Towers of Lanuvio
Civita Lavinia, today Lanuvio, is another town the Romans associated with the wanderings of the Trojan
prince Aeneas in southern Latium. According to the myth the town of Lavinia was founded by Aeneas in honour of his wife Lavinia,
daughter of Latinus, king of Latium, and son of Ulysses and the goddess Circe. This narration does not pay too
much attention to consistency. Aeneas and Ulysses, both wandered several years after they left Troy (at the same time) and it seems unlikely that
Aeneas could marry a grand daughter of Ulysses, but this union had the advantage of providing the Romans with both Trojan and Greek ancestors (see also Albano and S. Felice Circeo).
For sure Lavinia was a site populated since very ancient times. Its location on a hill accessible only from one side and its commanding view
over the plain and the sea, gave it those security requisites which were of paramount importance in the development of ancient towns.
The military aspect of Lavinia is still evident in the walls and towers which protect its historical part. The tower shown on the left was built on a previous Roman wall, while the other two towers show medieval and Renaissance features.
Roman walls and ancient sarcophagus
Lavinia was renowned for its temples. The Romans built walls on the slopes of the hill to obtain the large terraces they needed for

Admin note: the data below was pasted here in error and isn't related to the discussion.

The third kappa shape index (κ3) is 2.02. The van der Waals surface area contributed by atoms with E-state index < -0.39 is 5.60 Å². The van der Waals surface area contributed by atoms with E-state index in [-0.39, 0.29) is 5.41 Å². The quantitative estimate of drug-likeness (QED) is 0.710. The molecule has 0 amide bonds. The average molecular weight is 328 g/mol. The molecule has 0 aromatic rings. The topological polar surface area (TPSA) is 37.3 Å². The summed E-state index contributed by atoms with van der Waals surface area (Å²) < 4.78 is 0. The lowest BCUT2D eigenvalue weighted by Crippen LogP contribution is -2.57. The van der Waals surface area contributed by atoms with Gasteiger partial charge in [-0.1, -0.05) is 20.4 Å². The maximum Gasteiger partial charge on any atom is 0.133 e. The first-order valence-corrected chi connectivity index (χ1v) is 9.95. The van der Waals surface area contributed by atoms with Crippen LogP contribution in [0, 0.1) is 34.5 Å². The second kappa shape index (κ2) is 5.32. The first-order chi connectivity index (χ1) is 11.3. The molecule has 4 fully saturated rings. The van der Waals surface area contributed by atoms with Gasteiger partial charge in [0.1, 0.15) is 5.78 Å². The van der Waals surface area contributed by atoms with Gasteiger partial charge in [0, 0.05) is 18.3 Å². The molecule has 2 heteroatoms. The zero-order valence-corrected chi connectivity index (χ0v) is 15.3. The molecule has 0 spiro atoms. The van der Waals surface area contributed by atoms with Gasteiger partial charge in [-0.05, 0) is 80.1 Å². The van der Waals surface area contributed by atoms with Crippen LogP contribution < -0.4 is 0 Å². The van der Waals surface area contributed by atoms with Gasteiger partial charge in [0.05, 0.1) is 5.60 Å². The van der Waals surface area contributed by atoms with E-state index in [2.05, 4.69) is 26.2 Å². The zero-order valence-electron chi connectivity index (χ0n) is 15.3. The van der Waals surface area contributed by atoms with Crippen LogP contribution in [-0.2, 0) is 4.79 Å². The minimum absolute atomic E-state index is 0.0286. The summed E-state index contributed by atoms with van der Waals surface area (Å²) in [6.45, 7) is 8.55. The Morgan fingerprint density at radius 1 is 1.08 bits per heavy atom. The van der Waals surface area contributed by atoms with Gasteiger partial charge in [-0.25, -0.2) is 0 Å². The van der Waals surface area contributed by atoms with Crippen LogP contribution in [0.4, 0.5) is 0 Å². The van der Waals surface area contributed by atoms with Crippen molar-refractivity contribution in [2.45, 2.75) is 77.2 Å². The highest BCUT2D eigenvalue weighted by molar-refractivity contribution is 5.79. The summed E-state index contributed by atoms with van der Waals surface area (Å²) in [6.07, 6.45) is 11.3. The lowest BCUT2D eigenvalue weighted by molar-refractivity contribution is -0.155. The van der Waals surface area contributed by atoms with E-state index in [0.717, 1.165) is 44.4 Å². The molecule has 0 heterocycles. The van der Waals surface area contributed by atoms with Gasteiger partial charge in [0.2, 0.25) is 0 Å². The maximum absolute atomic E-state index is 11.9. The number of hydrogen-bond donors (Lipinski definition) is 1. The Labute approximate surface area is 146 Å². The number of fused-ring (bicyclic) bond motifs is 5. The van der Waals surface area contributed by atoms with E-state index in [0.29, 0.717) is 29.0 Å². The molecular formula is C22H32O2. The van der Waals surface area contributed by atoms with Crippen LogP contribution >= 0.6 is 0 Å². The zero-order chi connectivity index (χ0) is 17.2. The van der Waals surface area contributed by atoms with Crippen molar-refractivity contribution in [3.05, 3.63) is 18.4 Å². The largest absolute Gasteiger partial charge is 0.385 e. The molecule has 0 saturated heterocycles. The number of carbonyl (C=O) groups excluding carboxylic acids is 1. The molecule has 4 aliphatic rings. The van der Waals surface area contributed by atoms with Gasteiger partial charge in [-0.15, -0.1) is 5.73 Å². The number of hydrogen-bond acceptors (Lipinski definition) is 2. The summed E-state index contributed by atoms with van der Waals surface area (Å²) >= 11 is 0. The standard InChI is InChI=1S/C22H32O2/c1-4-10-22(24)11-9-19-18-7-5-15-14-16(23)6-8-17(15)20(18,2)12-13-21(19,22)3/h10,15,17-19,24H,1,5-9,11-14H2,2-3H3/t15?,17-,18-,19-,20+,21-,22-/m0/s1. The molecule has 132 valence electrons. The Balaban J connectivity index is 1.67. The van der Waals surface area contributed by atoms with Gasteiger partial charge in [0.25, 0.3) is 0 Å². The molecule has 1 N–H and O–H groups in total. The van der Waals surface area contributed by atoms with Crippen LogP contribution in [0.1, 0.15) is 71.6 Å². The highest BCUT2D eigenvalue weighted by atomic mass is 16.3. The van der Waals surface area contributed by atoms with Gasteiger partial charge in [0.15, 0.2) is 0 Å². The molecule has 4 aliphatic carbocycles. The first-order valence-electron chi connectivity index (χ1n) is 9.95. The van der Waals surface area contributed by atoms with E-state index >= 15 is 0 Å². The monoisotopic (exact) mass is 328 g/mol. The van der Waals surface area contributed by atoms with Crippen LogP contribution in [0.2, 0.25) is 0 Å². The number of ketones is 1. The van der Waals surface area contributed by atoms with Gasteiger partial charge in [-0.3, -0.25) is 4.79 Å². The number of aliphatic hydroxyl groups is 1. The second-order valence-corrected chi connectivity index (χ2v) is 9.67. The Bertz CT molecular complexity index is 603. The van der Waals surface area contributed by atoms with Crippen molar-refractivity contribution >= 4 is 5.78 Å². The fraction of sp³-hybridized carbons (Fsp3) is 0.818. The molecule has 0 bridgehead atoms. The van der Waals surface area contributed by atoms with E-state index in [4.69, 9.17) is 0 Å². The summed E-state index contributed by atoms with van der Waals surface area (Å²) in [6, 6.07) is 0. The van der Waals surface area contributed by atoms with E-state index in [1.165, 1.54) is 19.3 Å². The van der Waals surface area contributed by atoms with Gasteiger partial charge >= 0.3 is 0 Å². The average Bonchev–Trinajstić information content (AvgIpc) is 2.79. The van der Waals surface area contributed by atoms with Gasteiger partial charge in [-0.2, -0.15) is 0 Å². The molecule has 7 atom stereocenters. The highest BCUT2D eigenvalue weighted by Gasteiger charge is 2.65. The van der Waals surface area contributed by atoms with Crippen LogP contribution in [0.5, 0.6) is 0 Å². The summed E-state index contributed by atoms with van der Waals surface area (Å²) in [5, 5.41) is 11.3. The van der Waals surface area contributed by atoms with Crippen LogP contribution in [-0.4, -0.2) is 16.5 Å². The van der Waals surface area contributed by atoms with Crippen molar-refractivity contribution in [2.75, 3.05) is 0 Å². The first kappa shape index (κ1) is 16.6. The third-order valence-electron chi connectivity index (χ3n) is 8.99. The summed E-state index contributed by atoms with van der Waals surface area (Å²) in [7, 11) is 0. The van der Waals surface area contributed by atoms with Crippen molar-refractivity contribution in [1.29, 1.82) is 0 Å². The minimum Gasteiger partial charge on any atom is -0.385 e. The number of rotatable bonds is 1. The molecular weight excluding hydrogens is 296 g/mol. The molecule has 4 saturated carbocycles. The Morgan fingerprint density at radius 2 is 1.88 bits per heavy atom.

the erection of temples and of their ancillary facilities. While the temples are lost, their location is indicated by the walls which supported the terraces.
The old town retains some elements of its Roman period (in the image above a Roman sarcophagus turned into a fountain; in the image used as a background for this page you can see
a Roman relief showing a triton and a mermaid; in the last image of the page, a Roman inscription).
Lavinia was for many centuries a fief of the Colonna family.
The main church was built at various stages at their expense: the fine Baroque bell tower was added in 1680.
S. Maria delle Grazie and other details of Lanuvio
The old town inside the walls and its immediate surroundings near the rural sanctuary of S. Maria delle Grazie have
retained a very evocative and peaceful atmosphere.
Excerpts from Giuseppe Vasi 1761 Itinerary related to this page:
Civita Lavinia, oggi castello
Tre miglia lungi da Gensano a destra della via Appia, conserva questa, a dispetto del tempo divoratore, il nome dell'antichissima cittą, ma non
gią l'antico sito di quella, di cui tante cose memorabili si leggono, e che Enea fabbricolla, dandole il nome della sua moglie figliuola di Latino.
E sebbene soggiacesse anche essa alle violenze de' Romani per l'ingrandimento di Roma, poi fu patria di Antonino Pio, e di Milone, difeso,
come dicemmo, da M. Tullio. In quell'insigne cittą fu il famoso tempio di Giunone Sospita, e le celebri pitture, una di Atlante, e l'altra di Elena.
Next step in your tour of the Environs of Rome: Other Castelli Romani
See my Home Page on Baroque Rome or my
Home Page on Rome in the footsteps of an
XVIIIth century traveller.